The long winter has taken its toll on roadway surfaces with many motorists encountering large potholes capable of significantly damaging tires, rims, ball joints, struts, exhaust systems and more. The Philadelphia Inquirer cited a report from AAA that annual damage from potholes in the U.S. is an astounding $3 billion.
Ryan Slicker was driving recently when he approached a deep pothole. Slicker was forced to drive through the crater because he was pinned on both sides between traffic and the curb. After his 2011 Subaru incurred $900 in damage he called 1-800-FIX-ROAD to report the incident to the Pennsylvania Department of Transportation (PennDOT). He was told that a representative would be in contact with him but he didn’t get a response.
Drivers are unlikely to receive any reimbursement in these cases because state and local laws generally shield municipalities from liability. Troy Thompson, of the Bureau of Risk & Insurance Management, says that the state does not compensate for property damage caused by potholes along the roads that they own or maintain. A state law gives motorists the right to file a claim; however, it bars reimbursement associated with “potholes, sinkholes, and conditions created by the natural elements”. It is possible under certain circumstances that they will pay for damages of bodily injury. In 2017, the state received an estimated 220 claims—none received any compensation.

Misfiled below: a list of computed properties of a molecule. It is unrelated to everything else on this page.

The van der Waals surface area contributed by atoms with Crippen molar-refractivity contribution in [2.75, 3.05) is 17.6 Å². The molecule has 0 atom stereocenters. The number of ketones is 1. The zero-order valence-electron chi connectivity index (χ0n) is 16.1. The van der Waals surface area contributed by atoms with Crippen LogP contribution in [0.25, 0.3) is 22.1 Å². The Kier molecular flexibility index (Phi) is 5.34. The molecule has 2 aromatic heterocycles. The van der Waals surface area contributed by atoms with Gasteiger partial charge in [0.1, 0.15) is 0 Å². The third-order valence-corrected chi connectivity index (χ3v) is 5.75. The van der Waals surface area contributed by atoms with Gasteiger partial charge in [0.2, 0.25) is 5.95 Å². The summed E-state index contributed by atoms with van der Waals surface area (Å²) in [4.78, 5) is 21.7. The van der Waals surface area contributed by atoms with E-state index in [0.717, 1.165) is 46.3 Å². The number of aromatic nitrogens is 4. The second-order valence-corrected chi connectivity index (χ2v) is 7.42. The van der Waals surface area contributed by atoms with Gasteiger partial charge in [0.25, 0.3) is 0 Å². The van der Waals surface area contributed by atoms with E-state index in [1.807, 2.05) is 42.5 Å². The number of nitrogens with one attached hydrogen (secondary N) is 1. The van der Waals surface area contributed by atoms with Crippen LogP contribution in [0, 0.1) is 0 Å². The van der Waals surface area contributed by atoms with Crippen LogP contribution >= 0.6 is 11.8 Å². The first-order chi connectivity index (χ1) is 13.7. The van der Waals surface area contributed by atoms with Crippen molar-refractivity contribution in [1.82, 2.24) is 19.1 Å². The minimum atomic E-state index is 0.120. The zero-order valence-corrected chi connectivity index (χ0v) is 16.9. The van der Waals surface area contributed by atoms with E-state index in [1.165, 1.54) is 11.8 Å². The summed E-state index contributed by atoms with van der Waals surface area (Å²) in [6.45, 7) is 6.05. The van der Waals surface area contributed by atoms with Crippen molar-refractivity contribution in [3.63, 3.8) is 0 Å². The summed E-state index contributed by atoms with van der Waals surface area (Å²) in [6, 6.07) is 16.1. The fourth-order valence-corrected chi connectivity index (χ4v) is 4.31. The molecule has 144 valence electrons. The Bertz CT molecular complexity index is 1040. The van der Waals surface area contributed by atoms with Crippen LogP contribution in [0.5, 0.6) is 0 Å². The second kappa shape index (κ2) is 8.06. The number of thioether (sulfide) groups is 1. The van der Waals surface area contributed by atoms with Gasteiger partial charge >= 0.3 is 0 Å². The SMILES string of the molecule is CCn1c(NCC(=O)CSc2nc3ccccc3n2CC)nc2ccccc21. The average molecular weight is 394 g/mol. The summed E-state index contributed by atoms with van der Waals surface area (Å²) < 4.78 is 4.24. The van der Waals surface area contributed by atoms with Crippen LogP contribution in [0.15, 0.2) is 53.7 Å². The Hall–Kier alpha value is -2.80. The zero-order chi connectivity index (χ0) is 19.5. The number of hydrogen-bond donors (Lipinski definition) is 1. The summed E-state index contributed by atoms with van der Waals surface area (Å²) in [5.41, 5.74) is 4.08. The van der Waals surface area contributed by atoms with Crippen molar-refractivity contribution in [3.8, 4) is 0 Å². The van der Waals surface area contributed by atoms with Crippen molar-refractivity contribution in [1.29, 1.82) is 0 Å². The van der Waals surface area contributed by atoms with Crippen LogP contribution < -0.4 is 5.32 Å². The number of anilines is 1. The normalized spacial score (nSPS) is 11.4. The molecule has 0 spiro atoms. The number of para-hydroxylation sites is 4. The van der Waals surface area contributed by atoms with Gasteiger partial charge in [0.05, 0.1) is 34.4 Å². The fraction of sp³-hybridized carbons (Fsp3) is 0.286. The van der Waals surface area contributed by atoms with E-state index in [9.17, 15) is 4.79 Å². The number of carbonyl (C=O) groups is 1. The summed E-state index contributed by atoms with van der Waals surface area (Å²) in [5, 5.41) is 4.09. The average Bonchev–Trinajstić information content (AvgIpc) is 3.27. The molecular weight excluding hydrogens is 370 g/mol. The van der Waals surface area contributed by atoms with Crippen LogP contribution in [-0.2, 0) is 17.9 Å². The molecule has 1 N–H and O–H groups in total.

Some cases that result in bodily injury may occur from motorists involved in a collision resulting from swerving to avoid a pothole. In cases of bodily injury, the state may compensate motorists if the dangerous condition created a reasonably foreseeable risk for injury that the state agency was made aware of in a reasonable amount of time before the accident occurred. It must be proven that the agency should have remedied the dangerous condition. Greg McCloskey, Public Works Director with Westmoreland County, says they also do not pay pothole-related claims and encourage drivers to see if their insurance has applicable coverage.
In Pittsburgh, the city will potentially pay for damage caused by potholes. Roughly 5,000 incidents were reported so far this year. Margaret Vitale, who reviews such claims, says that the city must have received prior notification of the existence of the pothole and failed to repair it within roughly a five-day period. The city may pay the deductible for the motorist’s collision insurance or the estimated market value of the necessary repairs. In 2017, they reported paying out $4,761 for these types of damages.
The majority of municipalities rely on the Political Subdivision Torts Claim Act that protects them from such claims. Timothy Little from Monroeville explains that claims must be viewed according to whether the agency was truly negligent. He says that as long as the condition is repaired within a few days there is no liability. He further explained that if a large pothole existed for two weeks, then the basis for a claim may exist.
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